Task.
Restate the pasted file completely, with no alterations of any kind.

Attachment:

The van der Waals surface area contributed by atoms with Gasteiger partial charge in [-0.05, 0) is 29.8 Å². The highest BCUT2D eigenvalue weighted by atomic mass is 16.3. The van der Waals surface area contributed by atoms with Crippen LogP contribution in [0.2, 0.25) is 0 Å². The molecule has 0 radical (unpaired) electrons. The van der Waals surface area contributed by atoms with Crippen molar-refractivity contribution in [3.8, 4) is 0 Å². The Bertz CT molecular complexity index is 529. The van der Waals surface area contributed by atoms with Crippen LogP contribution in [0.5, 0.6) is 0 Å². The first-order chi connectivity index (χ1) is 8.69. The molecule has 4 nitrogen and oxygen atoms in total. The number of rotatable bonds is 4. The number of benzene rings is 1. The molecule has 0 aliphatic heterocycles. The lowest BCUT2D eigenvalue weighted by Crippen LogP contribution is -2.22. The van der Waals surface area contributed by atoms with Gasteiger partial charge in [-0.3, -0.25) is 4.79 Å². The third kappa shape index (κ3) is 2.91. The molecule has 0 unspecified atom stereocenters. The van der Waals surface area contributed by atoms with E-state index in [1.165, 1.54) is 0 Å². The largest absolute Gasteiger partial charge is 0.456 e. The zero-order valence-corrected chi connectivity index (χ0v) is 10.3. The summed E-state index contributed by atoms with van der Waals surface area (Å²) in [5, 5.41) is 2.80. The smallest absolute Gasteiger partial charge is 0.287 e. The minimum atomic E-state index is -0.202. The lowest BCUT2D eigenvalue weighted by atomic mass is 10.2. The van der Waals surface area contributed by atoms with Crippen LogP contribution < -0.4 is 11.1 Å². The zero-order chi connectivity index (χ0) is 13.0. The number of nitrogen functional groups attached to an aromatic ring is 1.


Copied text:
The van der Waals surface area contributed by atoms with Gasteiger partial charge in [-0.05, 0) is 29.8 Å². The highest BCUT2D eigenvalue weighted by atomic mass is 16.3. The van der Waals surface area contributed by atoms with Crippen LogP contribution in [0.2, 0.25) is 0 Å². The molecule has 0 radical (unpaired) electrons. The van der Waals surface area contributed by atoms with Crippen molar-refractivity contribution in [3.8, 4) is 0 Å². The Bertz CT molecular complexity index is 529. The van der Waals surface area contributed by atoms with Crippen LogP contribution in [0.5, 0.6) is 0 Å². The first-order chi connectivity index (χ1) is 8.69. The molecule has 4 nitrogen and oxygen atoms in total. The number of rotatable bonds is 4. The number of benzene rings is 1. The molecule has 0 aliphatic heterocycles. The lowest BCUT2D eigenvalue weighted by Crippen LogP contribution is -2.22. The van der Waals surface area contributed by atoms with Gasteiger partial charge in [-0.3, -0.25) is 4.79 Å². The third kappa shape index (κ3) is 2.91. The molecule has 0 unspecified atom stereocenters. The van der Waals surface area contributed by atoms with E-state index in [1.165, 1.54) is 0 Å². The largest absolute Gasteiger partial charge is 0.456 e. The zero-order valence-corrected chi connectivity index (χ0v) is 10.3. The summed E-state index contributed by atoms with van der Waals surface area (Å²) in [5, 5.41) is 2.80. The smallest absolute Gasteiger partial charge is 0.287 e. The minimum atomic E-state index is -0.202. The lowest BCUT2D eigenvalue weighted by atomic mass is 10.2. The van der Waals surface area contributed by atoms with Crippen LogP contribution < -0.4 is 11.1 Å². The zero-order chi connectivity index (χ0) is 13.0. The number of nitrogen functional groups attached to an aromatic ring is 1.